The continental margin, as the term is commonly used, encompasses a critical boundary between the shallow to subaerial environments that rim a basin and the deep basin floor. Also implicit in the term is the association with a crustal boundary or transition separating continental and oceanic basement. Thus, continental margins are major physiographic, bathymetric, and structural features of the Earth’s skin.
The three bathymetric and depositional regimes that form the continental margin include the shelf, shelf edge, and continental slope (fig. 1). As we shall see, our concepts about continental shelves, which are prejudiced by the Holocene high stand of sea level, may require some modification.
The modern continental margin of the Northwest Shelf of the Gulf of Mexico is readily described in terms of water depth and depositional gradient. However, recognition of paleocontinental margins in the stratigraphic record proves more difficult. Several criteria that may be used include (1)
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Structural and Depositional Styles of Gulf Coast Tertiary Continental Margins: Application to Hydrocarbon Exploration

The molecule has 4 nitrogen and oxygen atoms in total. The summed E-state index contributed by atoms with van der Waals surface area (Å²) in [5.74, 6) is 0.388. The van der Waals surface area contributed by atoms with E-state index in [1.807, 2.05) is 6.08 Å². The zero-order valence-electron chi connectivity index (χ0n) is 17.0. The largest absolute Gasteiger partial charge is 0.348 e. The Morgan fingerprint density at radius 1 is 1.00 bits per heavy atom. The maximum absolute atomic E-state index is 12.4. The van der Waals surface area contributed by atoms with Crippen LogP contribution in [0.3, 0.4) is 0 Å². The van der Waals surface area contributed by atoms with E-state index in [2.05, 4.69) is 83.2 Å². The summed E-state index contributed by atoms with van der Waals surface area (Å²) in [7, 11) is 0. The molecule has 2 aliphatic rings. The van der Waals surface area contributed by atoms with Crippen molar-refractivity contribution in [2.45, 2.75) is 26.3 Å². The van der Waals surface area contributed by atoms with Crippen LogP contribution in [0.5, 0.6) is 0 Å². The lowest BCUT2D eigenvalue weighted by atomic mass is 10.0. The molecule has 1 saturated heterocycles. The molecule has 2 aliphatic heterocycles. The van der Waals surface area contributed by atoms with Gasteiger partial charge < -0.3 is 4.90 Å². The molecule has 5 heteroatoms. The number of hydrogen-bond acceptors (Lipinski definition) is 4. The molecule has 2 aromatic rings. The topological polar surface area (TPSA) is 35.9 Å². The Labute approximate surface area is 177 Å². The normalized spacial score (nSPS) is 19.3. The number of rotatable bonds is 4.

The structure and genetic stratigraphy of the Gulf of Mexico continental margin are inextricably intertwined. As hydrocarbon exploration and exploitation advance into the deeply buried Tertiary basin fill, interpretation of the complex depositional and structural styles of the outer shelf and upper slope setting will increasingly challenge the interpreter. This publication provides a coherent summary of the key concepts, models, and tools that are needed to meet this exploration challenge, and includes chapters on: basic principles, submarine slope systems, models of growth faults, mechanics of diapir growth, petroleum traps, and techniques on analyzing normal faults and balancing cross sections with extended strata.